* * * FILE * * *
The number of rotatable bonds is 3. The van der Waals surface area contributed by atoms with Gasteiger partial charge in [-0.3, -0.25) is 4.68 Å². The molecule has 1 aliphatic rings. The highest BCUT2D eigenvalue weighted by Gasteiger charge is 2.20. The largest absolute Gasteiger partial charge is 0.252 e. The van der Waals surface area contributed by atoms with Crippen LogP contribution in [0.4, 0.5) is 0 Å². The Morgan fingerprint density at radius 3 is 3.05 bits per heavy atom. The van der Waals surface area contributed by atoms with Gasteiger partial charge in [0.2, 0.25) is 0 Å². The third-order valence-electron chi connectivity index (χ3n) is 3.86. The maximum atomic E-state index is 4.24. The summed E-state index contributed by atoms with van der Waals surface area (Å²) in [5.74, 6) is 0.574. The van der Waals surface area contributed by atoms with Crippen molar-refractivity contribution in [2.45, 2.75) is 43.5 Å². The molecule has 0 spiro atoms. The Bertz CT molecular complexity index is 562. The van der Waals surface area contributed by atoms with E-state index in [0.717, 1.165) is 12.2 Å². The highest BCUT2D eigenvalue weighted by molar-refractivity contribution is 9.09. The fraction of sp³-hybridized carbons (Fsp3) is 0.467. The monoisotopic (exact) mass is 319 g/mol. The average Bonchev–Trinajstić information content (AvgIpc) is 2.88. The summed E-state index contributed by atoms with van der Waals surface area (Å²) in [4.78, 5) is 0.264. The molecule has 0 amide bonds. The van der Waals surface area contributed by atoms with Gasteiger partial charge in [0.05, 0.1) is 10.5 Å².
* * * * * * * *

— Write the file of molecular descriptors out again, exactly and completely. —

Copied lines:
The number of rotatable bonds is 3. The van der Waals surface area contributed by atoms with Gasteiger partial charge in [-0.3, -0.25) is 4.68 Å². The molecule has 1 aliphatic rings. The highest BCUT2D eigenvalue weighted by Gasteiger charge is 2.20. The largest absolute Gasteiger partial charge is 0.252 e. The van der Waals surface area contributed by atoms with Crippen LogP contribution in [0.4, 0.5) is 0 Å². The Morgan fingerprint density at radius 3 is 3.05 bits per heavy atom. The van der Waals surface area contributed by atoms with Gasteiger partial charge in [0.2, 0.25) is 0 Å². The third-order valence-electron chi connectivity index (χ3n) is 3.86. The maximum atomic E-state index is 4.24. The summed E-state index contributed by atoms with van der Waals surface area (Å²) in [5.74, 6) is 0.574. The van der Waals surface area contributed by atoms with Crippen molar-refractivity contribution in [2.45, 2.75) is 43.5 Å². The molecule has 0 spiro atoms. The Bertz CT molecular complexity index is 562. The van der Waals surface area contributed by atoms with E-state index in [0.717, 1.165) is 12.2 Å². The highest BCUT2D eigenvalue weighted by molar-refractivity contribution is 9.09. The fraction of sp³-hybridized carbons (Fsp3) is 0.467. The monoisotopic (exact) mass is 319 g/mol. The average Bonchev–Trinajstić information content (AvgIpc) is 2.88. The summed E-state index contributed by atoms with van der Waals surface area (Å²) in [4.78, 5) is 0.264. The molecule has 0 amide bonds. The van der Waals surface area contributed by atoms with Gasteiger partial charge in [0.05, 0.1) is 10.5 Å².